Neurotoxic effect of active ingredients in sunscreen products, a contemporary review

Joanna A. Ruszkiewicz, Adi Pinkas, Beatriz Ferrer, Tanara V. Peres, Aristides Tsatsakis, Michael Aschner

Research output: Contribution to journalReview articlepeer-review

126 Scopus citations


Sunscreen application is the main strategy used to prevent the maladies inflicted by ultraviolet (UV) radiation. Despite the continuously increasing frequency of sunscreen use worldwide, the prevalence of certain sun exposure-related pathologies, mainly malignant melanoma, is also on the rise. In the past century, a variety of protective agents against UV exposure have been developed. Physical filters scatter and reflect UV rays and chemical filters absorb those rays. Alongside the evidence for increasing levels of these agents in the environment, which leads to indirect exposure of wildlife and humans, recent studies suggest a toxicological nature for some of these agents. Reviews on the role of these agents in developmental and endocrine impairments (both pathology and related mechanisms) are based on both animal and human studies, yet information regarding the potential neurotoxicity of these agents is scant. In this review, data regarding the neurotoxicity of several organic filters: octyl methoxycinnamate, benzophenone-3 and −4, 4-methylbenzylidene camphor, 3-benzylidene camphor and octocrylene, and two allowed inorganic filters: zinc oxide and titanium dioxide, is presented and discussed. Taken together, this review advocates revisiting the current safety and regulation of specific sunscreens and investing in alternative UV protection technologies.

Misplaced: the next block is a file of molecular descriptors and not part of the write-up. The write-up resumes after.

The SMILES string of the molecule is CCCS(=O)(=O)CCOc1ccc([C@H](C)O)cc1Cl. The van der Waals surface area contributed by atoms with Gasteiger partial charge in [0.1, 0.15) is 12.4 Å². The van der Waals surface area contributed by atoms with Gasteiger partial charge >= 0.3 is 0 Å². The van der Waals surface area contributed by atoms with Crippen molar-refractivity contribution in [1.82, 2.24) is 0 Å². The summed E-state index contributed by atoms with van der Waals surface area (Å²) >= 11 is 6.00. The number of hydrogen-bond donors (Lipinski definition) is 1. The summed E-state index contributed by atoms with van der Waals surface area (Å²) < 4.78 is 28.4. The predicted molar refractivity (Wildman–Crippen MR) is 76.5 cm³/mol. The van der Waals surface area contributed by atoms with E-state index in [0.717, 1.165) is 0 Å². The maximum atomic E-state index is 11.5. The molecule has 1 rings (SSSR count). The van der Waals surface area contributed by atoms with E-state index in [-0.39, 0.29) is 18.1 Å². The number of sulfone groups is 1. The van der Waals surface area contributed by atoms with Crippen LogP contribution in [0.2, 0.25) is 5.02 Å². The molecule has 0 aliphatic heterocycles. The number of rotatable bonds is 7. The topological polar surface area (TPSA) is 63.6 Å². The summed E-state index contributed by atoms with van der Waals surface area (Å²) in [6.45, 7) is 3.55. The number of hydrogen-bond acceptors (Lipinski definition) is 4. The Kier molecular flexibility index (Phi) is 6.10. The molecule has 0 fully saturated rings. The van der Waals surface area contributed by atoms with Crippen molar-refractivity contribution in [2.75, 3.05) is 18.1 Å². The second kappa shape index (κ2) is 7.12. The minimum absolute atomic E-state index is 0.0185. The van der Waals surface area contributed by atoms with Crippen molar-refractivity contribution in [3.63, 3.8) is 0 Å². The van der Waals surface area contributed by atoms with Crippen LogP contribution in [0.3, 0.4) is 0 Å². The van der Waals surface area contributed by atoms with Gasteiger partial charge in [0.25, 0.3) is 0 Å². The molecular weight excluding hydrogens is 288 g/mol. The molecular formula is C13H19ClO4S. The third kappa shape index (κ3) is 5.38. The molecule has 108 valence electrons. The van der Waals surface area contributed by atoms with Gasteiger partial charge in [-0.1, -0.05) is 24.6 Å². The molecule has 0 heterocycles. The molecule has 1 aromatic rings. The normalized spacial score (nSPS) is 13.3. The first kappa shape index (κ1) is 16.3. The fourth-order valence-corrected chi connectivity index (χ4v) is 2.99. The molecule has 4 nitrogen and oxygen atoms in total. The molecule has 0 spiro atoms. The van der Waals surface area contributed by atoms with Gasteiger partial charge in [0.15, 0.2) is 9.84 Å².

Original languageEnglish (US)
Pages (from-to)245-259
Number of pages15
JournalToxicology Reports
StatePublished - 2017


  • 4-Methylbenzylidene camphor
  • Benzophenone-3
  • Neurotoxicity
  • Octocrylene
  • Octyl methoxycinnamate
  • Sunscreen
  • Titanium dioxide
  • Zinc oxide

ASJC Scopus subject areas

  • Toxicology
  • Health, Toxicology and Mutagenesis


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